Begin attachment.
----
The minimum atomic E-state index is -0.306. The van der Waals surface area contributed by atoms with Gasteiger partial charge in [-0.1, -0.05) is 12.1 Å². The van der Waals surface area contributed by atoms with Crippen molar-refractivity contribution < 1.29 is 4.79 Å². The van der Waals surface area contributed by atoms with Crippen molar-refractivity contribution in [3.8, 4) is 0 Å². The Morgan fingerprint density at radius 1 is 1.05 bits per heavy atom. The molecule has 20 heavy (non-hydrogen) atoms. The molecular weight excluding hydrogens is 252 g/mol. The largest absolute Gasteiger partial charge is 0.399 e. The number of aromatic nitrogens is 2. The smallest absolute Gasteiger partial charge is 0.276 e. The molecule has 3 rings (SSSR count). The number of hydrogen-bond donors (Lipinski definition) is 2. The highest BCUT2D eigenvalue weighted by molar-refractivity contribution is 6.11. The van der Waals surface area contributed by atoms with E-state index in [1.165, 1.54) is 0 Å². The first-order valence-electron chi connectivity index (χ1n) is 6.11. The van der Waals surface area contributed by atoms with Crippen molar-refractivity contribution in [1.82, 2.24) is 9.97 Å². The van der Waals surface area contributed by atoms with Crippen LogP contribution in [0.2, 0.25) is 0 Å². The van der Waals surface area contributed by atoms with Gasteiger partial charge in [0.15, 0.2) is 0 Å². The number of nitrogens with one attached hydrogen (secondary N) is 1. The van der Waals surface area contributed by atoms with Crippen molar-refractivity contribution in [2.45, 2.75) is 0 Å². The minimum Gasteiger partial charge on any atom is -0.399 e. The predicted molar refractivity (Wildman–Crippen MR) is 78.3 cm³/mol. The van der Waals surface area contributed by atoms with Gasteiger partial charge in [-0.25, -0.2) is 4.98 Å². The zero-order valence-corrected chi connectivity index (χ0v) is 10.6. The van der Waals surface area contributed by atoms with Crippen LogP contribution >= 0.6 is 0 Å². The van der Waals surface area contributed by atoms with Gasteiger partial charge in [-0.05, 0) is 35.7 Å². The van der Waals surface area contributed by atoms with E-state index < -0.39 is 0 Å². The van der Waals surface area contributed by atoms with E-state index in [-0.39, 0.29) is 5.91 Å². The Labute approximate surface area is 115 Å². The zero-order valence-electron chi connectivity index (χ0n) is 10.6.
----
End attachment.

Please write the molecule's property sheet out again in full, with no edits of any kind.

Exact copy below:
The minimum atomic E-state index is -0.306. The van der Waals surface area contributed by atoms with Gasteiger partial charge in [-0.1, -0.05) is 12.1 Å². The van der Waals surface area contributed by atoms with Crippen molar-refractivity contribution < 1.29 is 4.79 Å². The van der Waals surface area contributed by atoms with Crippen molar-refractivity contribution in [3.8, 4) is 0 Å². The Morgan fingerprint density at radius 1 is 1.05 bits per heavy atom. The molecule has 20 heavy (non-hydrogen) atoms. The molecular weight excluding hydrogens is 252 g/mol. The largest absolute Gasteiger partial charge is 0.399 e. The number of aromatic nitrogens is 2. The smallest absolute Gasteiger partial charge is 0.276 e. The molecule has 3 rings (SSSR count). The number of hydrogen-bond donors (Lipinski definition) is 2. The highest BCUT2D eigenvalue weighted by molar-refractivity contribution is 6.11. The van der Waals surface area contributed by atoms with E-state index in [1.165, 1.54) is 0 Å². The first-order valence-electron chi connectivity index (χ1n) is 6.11. The van der Waals surface area contributed by atoms with Crippen molar-refractivity contribution in [1.82, 2.24) is 9.97 Å². The van der Waals surface area contributed by atoms with Crippen LogP contribution in [0.2, 0.25) is 0 Å². The van der Waals surface area contributed by atoms with Gasteiger partial charge in [0.15, 0.2) is 0 Å². The number of nitrogens with one attached hydrogen (secondary N) is 1. The van der Waals surface area contributed by atoms with Crippen molar-refractivity contribution in [2.45, 2.75) is 0 Å². The minimum Gasteiger partial charge on any atom is -0.399 e. The predicted molar refractivity (Wildman–Crippen MR) is 78.3 cm³/mol. The van der Waals surface area contributed by atoms with Gasteiger partial charge in [-0.25, -0.2) is 4.98 Å². The zero-order valence-corrected chi connectivity index (χ0v) is 10.6. The van der Waals surface area contributed by atoms with Crippen LogP contribution >= 0.6 is 0 Å². The van der Waals surface area contributed by atoms with Gasteiger partial charge in [-0.05, 0) is 35.7 Å². The van der Waals surface area contributed by atoms with E-state index < -0.39 is 0 Å². The van der Waals surface area contributed by atoms with E-state index in [-0.39, 0.29) is 5.91 Å². The Labute approximate surface area is 115 Å². The zero-order valence-electron chi connectivity index (χ0n) is 10.6.